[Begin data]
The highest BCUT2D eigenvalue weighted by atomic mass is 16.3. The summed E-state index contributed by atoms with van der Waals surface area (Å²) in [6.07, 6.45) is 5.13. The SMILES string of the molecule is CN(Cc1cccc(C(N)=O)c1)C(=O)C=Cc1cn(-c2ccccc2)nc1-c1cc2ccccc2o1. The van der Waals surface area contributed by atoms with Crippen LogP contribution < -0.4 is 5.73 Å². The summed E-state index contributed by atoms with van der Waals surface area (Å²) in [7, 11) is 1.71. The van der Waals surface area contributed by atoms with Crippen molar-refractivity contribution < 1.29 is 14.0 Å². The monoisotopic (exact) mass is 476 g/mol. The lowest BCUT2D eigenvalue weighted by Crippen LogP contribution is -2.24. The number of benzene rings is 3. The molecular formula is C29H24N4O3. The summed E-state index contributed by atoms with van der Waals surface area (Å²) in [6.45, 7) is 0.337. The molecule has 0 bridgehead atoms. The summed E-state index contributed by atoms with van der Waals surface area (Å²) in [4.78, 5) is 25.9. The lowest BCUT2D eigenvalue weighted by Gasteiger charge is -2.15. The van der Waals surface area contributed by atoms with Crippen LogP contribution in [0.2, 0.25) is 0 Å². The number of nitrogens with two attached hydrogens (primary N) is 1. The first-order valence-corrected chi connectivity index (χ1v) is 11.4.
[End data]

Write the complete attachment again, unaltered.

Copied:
The highest BCUT2D eigenvalue weighted by atomic mass is 16.3. The summed E-state index contributed by atoms with van der Waals surface area (Å²) in [6.07, 6.45) is 5.13. The SMILES string of the molecule is CN(Cc1cccc(C(N)=O)c1)C(=O)C=Cc1cn(-c2ccccc2)nc1-c1cc2ccccc2o1. The van der Waals surface area contributed by atoms with Crippen LogP contribution < -0.4 is 5.73 Å². The summed E-state index contributed by atoms with van der Waals surface area (Å²) in [7, 11) is 1.71. The van der Waals surface area contributed by atoms with Crippen molar-refractivity contribution < 1.29 is 14.0 Å². The monoisotopic (exact) mass is 476 g/mol. The lowest BCUT2D eigenvalue weighted by Crippen LogP contribution is -2.24. The number of benzene rings is 3. The molecular formula is C29H24N4O3. The summed E-state index contributed by atoms with van der Waals surface area (Å²) in [6.45, 7) is 0.337. The molecule has 0 bridgehead atoms. The summed E-state index contributed by atoms with van der Waals surface area (Å²) in [4.78, 5) is 25.9. The lowest BCUT2D eigenvalue weighted by Gasteiger charge is -2.15. The van der Waals surface area contributed by atoms with Crippen LogP contribution in [0.2, 0.25) is 0 Å². The number of nitrogens with two attached hydrogens (primary N) is 1. The first-order valence-corrected chi connectivity index (χ1v) is 11.4.